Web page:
Lorrie Rodrigue, superintendent of Newtown schools, received approval from the Board of Education this week to hire a health and wellness czar.
NEWTOWN — A decade ago, when the school district’s health and wellness coordinator retired, it seemed prudent to parcel out duties to other administrators rather than fill the open position.
But the 21-month-old coronavirus crisis has exposed gaps in that strategy by overworking those burdened with the extra duties, Newtown’s top educator said.
“We have pulled people out of their roles in order to get things done, and when you do that you start to see holes and you start to see that people are overwhelmed,” Superintendent Lorrie Rodrigue told Newtown’s Board of Education this week. “We have a pandemic that has focused us on the social and emotional wellness of our students and staff, and I feel strongly this is a position that is truly needed once again.”
In response, the school board authorized hiring a full-time health and wellness coordinator who would design programs, review district practices, track program progress and “support work across the district in meeting the social and emotional needs of our students at every level.”
The position could be filled as soon as March.
The establishment of the new position follows an announcement by Rodrigue late last month that she will retire at the end of the school year to care for her parents, capping a five-year stint as Newtown’s top educator.
The Board of Education unanimously approved Rodrigue’s request for a new health and wellness coordinator at Tuesday’s school board meeting.
“I support this fully given what we are seeing happening with the mental health of our children, and also just to be able to service our staff as well,” said Janet Kuzma, a newly elected school board member. “This is definitely a good move.”
Kuzma is referring to a new health and wellness coordinator who would:
Rodrigue said the new health and wellness coordinator would “maintain a high level of communication with families and staff … this is critical.”
After hiring the new coordinator, the district’s top nurse would return to supervising school nurses. Ann Dalton, the supervisor of student health services, has been getting overtime pay along with other nurses for doing extra administrative work past school hours, Rodrigue said.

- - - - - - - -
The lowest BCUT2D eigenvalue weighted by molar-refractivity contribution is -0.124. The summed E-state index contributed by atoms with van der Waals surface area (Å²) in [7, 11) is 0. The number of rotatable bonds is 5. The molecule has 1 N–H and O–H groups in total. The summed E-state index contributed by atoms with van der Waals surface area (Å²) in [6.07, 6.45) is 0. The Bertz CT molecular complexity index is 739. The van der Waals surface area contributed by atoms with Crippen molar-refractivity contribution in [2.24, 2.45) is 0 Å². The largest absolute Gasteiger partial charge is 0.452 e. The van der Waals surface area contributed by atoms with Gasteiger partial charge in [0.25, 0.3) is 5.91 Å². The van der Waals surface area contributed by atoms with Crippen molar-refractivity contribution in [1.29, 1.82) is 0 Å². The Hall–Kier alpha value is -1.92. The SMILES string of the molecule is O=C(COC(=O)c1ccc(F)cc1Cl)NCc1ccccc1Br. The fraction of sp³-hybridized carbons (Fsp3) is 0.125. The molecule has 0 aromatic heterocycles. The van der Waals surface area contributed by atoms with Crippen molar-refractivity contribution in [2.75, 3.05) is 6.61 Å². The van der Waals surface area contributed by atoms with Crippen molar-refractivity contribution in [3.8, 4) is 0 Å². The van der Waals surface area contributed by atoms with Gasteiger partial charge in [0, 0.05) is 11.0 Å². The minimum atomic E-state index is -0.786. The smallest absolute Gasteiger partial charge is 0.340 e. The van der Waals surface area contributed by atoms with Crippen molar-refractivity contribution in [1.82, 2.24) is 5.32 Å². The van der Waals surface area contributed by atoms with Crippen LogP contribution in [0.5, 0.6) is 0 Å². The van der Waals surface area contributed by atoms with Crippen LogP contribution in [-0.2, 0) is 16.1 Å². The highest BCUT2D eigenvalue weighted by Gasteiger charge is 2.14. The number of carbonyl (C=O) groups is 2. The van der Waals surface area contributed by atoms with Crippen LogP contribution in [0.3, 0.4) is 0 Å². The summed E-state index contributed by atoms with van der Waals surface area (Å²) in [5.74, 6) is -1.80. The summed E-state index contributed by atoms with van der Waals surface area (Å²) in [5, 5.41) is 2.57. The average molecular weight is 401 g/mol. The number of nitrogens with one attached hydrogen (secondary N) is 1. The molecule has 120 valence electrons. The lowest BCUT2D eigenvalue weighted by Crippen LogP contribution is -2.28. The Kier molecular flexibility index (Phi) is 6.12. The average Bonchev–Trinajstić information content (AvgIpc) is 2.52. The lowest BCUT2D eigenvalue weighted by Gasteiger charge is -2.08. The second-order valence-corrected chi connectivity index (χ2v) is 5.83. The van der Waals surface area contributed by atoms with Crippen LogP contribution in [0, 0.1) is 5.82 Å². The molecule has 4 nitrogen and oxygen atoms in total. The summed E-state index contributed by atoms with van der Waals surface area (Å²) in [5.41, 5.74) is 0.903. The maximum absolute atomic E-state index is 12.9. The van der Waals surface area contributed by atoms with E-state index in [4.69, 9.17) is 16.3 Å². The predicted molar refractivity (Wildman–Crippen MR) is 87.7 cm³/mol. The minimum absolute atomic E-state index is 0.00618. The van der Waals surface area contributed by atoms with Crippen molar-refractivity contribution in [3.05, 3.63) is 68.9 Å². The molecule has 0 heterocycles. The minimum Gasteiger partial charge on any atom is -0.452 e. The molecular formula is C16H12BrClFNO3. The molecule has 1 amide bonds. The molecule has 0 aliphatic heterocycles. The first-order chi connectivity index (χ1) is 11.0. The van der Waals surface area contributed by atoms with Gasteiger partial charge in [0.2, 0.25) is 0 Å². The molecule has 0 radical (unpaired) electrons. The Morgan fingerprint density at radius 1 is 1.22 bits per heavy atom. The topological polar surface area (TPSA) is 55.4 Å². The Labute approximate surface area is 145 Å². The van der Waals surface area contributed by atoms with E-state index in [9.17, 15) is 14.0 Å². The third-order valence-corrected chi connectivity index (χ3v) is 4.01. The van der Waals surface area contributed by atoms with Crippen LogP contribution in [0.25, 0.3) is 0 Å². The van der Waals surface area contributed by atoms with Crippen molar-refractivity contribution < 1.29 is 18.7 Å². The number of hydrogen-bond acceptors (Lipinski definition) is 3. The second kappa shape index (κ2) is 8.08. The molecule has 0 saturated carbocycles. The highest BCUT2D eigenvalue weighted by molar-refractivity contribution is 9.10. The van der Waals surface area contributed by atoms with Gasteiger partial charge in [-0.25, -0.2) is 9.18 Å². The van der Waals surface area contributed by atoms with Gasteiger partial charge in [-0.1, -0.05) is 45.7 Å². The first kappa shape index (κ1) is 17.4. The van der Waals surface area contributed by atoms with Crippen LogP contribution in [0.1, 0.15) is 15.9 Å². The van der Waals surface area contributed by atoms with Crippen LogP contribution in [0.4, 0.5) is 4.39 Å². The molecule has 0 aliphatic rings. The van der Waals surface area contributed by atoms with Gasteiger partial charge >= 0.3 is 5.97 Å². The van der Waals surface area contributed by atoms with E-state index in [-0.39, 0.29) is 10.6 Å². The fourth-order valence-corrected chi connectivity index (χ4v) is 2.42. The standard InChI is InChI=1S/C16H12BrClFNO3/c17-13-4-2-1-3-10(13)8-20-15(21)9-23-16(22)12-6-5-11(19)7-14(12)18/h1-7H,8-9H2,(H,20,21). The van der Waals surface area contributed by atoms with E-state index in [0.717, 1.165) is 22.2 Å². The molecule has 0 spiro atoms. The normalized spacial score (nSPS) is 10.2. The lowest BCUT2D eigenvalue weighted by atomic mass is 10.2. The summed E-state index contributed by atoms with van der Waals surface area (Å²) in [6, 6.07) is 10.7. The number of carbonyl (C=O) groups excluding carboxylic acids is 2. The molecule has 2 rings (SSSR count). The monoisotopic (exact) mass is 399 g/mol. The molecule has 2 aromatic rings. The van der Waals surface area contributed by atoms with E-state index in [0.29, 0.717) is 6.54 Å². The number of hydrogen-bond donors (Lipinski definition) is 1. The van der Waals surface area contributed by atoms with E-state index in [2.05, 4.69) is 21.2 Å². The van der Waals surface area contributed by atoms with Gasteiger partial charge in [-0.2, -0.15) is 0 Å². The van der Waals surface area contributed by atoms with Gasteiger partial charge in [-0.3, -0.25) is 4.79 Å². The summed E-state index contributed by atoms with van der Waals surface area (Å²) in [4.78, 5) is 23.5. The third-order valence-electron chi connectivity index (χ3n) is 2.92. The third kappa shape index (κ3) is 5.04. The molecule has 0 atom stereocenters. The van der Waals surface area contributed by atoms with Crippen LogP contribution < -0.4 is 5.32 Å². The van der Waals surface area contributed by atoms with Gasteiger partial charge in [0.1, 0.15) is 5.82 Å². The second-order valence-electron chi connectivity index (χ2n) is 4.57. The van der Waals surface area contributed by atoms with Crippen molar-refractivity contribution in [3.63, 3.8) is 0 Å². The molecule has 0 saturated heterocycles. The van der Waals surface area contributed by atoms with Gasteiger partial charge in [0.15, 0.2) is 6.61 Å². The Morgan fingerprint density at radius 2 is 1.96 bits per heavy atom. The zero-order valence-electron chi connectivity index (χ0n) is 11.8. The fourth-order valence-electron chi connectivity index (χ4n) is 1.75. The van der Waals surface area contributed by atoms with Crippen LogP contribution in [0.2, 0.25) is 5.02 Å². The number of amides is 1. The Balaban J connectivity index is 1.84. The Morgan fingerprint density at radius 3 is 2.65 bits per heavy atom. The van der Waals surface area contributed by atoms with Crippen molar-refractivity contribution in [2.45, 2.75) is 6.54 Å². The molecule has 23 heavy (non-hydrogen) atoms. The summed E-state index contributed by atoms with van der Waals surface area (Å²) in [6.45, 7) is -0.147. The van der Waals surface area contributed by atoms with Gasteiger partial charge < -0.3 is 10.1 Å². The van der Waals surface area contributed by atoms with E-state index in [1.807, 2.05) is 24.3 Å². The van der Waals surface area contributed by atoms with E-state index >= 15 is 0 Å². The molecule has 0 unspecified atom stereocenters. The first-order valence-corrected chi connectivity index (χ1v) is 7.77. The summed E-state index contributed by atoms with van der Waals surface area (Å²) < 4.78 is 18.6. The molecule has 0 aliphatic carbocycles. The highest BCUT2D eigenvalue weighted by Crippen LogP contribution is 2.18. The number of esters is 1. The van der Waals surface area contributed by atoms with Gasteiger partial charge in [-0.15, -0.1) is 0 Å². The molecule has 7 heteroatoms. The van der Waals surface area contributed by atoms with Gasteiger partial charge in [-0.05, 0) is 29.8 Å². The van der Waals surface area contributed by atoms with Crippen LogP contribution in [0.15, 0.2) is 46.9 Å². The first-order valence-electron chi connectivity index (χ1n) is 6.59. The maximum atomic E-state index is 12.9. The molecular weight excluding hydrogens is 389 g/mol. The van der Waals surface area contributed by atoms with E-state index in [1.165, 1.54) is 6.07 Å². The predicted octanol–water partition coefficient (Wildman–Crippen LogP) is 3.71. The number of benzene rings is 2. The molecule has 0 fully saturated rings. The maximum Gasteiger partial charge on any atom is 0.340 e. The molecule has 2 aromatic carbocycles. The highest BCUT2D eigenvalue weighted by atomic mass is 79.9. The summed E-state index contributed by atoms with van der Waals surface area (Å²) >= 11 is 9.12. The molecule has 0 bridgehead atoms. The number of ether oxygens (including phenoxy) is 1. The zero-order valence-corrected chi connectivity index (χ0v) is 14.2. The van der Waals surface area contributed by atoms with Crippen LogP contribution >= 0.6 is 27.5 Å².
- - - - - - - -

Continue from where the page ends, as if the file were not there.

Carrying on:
“(Dalton) has been pulled away from her role as it is defined,” Rodrigue said during Tuesday’s meeting. “That is what happens when there are holes and you’ve got to burden other people and it takes them away from the work at hand.”
The coordinator would take on the district’s health and wellness curriculum and a biennial report to the state.
Newly elected school board member Jennifer Larkin asked during Tuesday’s meeting, “How do we measure the effectiveness of a position like this over time?”
“The best way to look at it is if the students are being successful and families are feeling there is a level of support based on our programming and oversight,” Rodrigue said. “I think that is how you truly measure whether the position is needed.”
“I didn’t doubt for a second that it wouldn’t serve its intended purpose,” Larkin said. “I was just thinking of ways we could celebrate its success.”
Rob Ryser is a career journalist with a rare flair for storytelling. He specializes in City Hall coverage and general assignment features.
‘This too shall pass away’ this famous Persian adage seems to be defeating us again and again in the case of COVID-19. Despite every effort